Date of Award

6-1-2015

Document Type

Campus Access Dissertation

Degree Name

Doctor of Philosophy (PhD)

Department

Education/Higher Education PhD

First Advisor

Jay Dee

Second Advisor

Dwight E. Giles

Third Advisor

Michael Kocet

Abstract

Art and design institutes may have a higher percentage of students with diagnosed or self-reported cases of mental illness compared to other types of institutions. Furthermore, the art and design culture may to a certain extent glorify mental illness, given that many famous artists are known to have had a mental illness. Whereas the general population tends to stigmatize mental illness, art and design students may interpret mental illness experiences as a catalyst toward enhancing their creativity. If students associate mental illness with their ability to be creative, then they may forgo treatments such a prescription medication. At art and design institutes, campus norms may endorse unhealthy behaviors based on misperceptions about mental illness, creativity, and help-seeking. This impact in turn may be detrimental to retention, persistence, and graduation.

This study collected data from a national sample of students at art and design institutions. The theoretical framework was based on social norming theory, which suggests that there may be disparities between perceived and actual social norms on a college campus. Survey results indicated that 49% of the sample self-reported having a diagnosed mental illness, and an additional 15% indicated that they believe they have a mental illness but have not yet been diagnosed. These percentages are significantly higher than previous research on the general college student population. Results also indicated that there was a perceived social norm that mental illness enhances creativity. Among students who self-reported a mental illness, there was an individual belief and a perceived social norm that prescription medication interferes with creativity. And students who believed that prescription medication interferes with creativity were unlikely to choose prescription medication as a type of treatment.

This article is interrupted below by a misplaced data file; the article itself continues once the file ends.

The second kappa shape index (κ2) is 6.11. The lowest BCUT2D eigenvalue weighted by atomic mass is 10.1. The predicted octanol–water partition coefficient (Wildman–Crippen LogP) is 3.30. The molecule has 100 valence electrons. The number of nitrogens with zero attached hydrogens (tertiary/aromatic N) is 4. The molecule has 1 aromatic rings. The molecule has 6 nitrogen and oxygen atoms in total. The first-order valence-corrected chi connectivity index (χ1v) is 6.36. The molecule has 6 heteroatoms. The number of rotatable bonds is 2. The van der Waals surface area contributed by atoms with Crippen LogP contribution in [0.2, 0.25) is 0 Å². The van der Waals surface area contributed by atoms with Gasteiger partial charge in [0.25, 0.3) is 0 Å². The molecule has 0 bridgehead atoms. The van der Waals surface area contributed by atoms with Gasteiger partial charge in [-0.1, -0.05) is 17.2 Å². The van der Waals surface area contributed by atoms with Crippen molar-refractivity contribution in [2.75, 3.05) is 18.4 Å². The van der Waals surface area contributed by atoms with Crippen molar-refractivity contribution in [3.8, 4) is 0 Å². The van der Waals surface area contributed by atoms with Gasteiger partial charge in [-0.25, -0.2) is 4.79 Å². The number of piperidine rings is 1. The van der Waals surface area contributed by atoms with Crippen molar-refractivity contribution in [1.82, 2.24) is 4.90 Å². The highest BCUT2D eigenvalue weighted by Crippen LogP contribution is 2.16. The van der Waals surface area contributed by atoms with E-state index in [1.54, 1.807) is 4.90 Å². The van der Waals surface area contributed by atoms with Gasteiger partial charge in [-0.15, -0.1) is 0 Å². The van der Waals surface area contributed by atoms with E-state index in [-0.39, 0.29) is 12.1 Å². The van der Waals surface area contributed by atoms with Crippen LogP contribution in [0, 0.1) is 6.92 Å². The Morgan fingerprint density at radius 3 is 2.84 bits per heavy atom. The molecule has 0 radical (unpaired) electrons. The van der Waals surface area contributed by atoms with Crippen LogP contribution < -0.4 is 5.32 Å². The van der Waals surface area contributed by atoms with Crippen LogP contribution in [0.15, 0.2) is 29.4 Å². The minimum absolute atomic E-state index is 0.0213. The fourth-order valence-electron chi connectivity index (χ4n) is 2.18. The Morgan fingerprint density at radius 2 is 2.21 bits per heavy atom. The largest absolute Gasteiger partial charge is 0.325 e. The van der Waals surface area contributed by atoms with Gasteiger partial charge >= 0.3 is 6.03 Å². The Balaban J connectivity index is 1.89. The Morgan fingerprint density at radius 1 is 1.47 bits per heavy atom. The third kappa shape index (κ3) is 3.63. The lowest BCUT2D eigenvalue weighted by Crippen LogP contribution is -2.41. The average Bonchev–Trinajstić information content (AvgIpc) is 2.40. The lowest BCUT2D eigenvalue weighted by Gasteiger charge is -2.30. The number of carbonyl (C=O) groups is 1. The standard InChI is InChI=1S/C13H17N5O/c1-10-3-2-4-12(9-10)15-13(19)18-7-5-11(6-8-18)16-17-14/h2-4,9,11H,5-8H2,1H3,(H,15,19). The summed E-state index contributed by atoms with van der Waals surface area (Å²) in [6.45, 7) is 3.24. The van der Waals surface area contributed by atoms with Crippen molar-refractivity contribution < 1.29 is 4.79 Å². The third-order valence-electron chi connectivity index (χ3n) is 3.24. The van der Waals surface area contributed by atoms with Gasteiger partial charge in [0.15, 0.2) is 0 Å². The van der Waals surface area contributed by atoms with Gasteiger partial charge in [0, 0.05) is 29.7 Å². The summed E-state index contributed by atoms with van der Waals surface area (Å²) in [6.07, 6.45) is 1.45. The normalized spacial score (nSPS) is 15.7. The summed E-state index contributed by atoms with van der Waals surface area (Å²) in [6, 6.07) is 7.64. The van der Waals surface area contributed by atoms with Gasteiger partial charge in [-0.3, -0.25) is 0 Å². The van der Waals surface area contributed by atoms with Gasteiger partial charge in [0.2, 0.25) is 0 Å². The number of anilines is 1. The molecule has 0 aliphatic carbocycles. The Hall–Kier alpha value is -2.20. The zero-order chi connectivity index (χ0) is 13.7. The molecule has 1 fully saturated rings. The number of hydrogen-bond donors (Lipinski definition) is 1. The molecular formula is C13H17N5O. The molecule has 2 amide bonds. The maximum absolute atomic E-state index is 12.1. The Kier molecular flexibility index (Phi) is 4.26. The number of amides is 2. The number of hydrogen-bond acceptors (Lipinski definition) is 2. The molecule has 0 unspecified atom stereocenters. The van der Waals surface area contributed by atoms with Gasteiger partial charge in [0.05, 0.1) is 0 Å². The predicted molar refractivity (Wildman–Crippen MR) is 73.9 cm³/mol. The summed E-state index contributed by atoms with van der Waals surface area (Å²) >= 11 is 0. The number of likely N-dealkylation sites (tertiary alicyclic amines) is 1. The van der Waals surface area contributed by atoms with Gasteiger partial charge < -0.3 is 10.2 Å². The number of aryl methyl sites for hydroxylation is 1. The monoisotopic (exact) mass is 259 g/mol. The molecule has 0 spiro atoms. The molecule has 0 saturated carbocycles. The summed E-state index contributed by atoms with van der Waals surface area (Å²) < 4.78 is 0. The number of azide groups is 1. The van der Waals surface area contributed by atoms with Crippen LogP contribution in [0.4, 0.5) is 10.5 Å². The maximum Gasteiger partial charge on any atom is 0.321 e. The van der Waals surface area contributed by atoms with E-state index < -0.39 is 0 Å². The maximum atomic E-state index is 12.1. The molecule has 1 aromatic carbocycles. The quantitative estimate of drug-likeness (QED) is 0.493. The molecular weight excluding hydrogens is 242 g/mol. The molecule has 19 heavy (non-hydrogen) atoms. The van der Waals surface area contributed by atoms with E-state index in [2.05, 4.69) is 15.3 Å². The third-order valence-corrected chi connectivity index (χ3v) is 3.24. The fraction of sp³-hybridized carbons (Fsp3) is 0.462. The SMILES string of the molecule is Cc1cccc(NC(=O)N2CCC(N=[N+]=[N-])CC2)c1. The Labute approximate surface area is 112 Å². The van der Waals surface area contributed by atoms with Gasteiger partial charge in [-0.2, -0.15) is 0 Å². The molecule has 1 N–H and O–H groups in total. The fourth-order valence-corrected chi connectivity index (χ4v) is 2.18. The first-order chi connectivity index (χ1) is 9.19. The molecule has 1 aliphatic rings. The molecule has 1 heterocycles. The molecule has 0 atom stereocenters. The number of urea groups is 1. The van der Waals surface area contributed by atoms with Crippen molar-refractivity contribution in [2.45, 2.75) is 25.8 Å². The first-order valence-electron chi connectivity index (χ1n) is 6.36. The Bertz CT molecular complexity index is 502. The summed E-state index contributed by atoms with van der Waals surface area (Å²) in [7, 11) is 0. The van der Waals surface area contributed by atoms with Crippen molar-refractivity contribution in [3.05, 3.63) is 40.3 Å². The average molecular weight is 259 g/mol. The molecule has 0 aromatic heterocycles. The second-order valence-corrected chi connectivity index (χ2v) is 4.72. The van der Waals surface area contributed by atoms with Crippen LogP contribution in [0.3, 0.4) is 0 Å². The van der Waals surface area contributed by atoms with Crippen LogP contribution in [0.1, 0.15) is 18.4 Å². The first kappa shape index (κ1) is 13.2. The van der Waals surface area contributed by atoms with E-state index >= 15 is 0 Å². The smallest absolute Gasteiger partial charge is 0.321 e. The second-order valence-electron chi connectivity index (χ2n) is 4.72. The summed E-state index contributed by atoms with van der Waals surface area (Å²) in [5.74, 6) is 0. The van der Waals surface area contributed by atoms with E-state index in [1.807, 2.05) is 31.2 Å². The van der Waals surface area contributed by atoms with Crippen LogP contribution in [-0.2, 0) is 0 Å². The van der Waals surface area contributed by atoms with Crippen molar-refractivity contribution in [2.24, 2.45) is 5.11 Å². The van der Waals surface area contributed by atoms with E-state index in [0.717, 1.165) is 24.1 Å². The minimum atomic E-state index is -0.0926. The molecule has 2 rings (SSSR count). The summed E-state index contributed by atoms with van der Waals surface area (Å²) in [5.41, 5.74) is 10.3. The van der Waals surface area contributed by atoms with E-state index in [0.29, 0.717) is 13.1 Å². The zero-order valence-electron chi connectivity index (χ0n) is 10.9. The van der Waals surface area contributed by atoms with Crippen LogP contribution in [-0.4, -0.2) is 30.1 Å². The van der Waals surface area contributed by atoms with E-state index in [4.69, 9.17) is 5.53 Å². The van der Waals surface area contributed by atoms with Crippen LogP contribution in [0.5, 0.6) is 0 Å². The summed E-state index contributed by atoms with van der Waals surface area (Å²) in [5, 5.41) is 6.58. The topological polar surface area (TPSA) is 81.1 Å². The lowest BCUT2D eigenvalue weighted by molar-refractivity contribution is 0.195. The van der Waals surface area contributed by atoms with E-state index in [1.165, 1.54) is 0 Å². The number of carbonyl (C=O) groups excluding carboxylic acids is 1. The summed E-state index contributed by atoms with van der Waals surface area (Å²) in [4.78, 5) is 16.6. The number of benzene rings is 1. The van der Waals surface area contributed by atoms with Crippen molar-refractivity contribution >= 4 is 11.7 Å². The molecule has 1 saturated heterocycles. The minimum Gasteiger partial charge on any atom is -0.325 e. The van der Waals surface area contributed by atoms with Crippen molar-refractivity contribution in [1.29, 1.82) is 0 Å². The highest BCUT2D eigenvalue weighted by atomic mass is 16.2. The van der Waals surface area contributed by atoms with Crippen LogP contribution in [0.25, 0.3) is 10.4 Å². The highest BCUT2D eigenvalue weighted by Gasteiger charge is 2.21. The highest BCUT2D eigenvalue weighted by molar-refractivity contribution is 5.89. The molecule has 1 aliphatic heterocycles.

This study provides strong evidence suggesting that individual beliefs and perceived social norms may have an impact on help-seeking behaviors, and has implications for administrators working within art and design institutions.

Comments

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